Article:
Jude Collins

Wednesday, 12 January 2011

Miriam O'Reilly: older but richer

I’m happy for Miriam O’Reilly this morning, even though I am helping fund her happiness. She’s just had a tribunal rule that the BBC was guilty of ageism when it gave her the boot from its big rural affairs progamme ‘Countryfile’.  She’s likely to get a six-figure damages pay-out.  Bully for her. I know from personal experience that when you get older in the world of broadcasting, even radio,  you get edged or even elbowed towards the exit door. So it’s good to see a broadcaster fight back and win. 

“I don’t think having wrinkles is offensive” O’Reilly is quoted as saying. Hear hear. Women  presenters on TV are chosen in considerable measure for their looks. That goes for BBC, ITV, RTÉ  and no doubt TV stations throughout the world. When those looks begin to wilt, the woman presenter gets dropped. Ageism in action, again and again throughout the world. Right?

Well maybe – or maybe not quite.  Being dropped as a woman presenter because you’ve begun to lose your looks isn’t quite the same thing as being dropped because you’re too old.  The two usually march in tandem, true: but some women look less attractive at  thirty-five, while others stay stunning until they’re forty-five or even fifty-five. It’s their looks that get them dropped, not their age. Women presenters like O’Reilly are penalised not for being older but for looking less attractive. 

Which brings us back to the question: why were they hired in the first place? In some cases, because they’re very good at doing their job. But in Miriam O’Reilly’s case and in lots of other cases, her good looks almost certainly played an important part in her being hired in the first place.

So two things. First, isn’t the basic injustice that women who are physically attractive get hired before women who are not physically attractive? Shouldn’t ability to do the job rather than please the eye be what matters at the point of hiring as well as the point of firing?  Secondly, if you were hired because you look nice, you can’t really complain if you’re dropped when you stop looking nice. Can you?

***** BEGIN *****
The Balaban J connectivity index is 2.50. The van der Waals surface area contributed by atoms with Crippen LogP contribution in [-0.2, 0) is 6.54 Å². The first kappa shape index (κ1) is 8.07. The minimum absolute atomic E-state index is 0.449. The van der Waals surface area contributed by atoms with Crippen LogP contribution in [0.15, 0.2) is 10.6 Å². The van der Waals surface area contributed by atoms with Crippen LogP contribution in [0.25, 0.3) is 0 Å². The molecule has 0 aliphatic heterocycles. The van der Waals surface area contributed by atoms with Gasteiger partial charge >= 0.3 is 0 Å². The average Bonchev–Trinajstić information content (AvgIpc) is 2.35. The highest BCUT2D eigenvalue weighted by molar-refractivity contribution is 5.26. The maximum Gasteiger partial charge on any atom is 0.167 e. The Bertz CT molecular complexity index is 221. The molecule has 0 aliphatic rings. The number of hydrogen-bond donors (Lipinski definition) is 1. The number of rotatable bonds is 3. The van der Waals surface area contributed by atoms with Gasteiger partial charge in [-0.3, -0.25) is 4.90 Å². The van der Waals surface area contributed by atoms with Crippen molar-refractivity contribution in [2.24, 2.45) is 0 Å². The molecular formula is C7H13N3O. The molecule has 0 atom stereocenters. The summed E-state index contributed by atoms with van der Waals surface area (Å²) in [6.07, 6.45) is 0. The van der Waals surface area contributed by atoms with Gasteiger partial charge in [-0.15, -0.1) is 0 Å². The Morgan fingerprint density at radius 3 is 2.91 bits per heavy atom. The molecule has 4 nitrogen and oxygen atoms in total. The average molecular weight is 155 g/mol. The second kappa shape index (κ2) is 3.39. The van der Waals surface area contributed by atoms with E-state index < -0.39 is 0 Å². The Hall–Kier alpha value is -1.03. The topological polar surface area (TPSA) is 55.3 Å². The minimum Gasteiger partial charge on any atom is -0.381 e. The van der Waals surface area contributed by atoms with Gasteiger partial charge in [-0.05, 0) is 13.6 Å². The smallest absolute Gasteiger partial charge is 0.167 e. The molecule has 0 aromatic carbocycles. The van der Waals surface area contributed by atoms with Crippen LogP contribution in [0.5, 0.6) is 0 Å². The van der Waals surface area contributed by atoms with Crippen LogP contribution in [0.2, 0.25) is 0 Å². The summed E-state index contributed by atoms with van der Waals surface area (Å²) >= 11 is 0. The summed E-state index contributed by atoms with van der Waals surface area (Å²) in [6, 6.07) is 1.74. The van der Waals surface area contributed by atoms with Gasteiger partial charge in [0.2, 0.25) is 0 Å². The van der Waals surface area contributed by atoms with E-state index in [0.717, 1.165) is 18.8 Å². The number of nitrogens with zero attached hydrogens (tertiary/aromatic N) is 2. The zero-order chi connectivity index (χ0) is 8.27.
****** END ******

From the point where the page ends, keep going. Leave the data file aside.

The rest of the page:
1. Hello Jude

    Interesting article. And yeah I take your point that if you live by the sword of beauty then you die by it too. But I think Miriam O'Reilly's point has always been that this particular edict only applies to women. John Craven, 68 was not told to be "careful of the wrinkles on hi def tv," and he is fifteen years older than Miriam. Considering he kept his job on Countryfile, you can only conclude that wrinkles on a man are not considered offensive.

  2. I totally agree, Jane - women presenters whose looks begin to go get a much, much tougher deal than their male counterparts. My main point, though, which I find none of the commentaries picking up on, is that good-looking people - especially women - have a huge advantage in getting hired in the first place. That strikes me as unfair too. And ironically, it's the very people who start with an unfair advantage who then suffer unfairly when the wrinkles set in. What's needed are clear criteria for such work, which don't include looks if we're all agreed those aren't necessary (mind you I suspect a lot of people prefer to look at nice-looking people) and then let the best man/woman win.

  3. William not as pretty or as smart as I thought I was14 January 2011 at 06:44

    Do we want to watch competent unattractive people? I think there is some room for debate on that but the audiences bias to "pretty faces" can't be completely discounted.

  4. Indeed, William napoasaitiwa. Eye-candy addiction is widespread.

  5. I'm fine with attractive and competent news readers. But its clearly sexism when a woman is thought to be losing her looks 15 years before a male, who being her elder has certainly lost his looks as well. If we're going to boot women for getting older and looking like hell, we ought to boot the men as well. Yet everyday men who are an assault on my senses are reading the nightly news.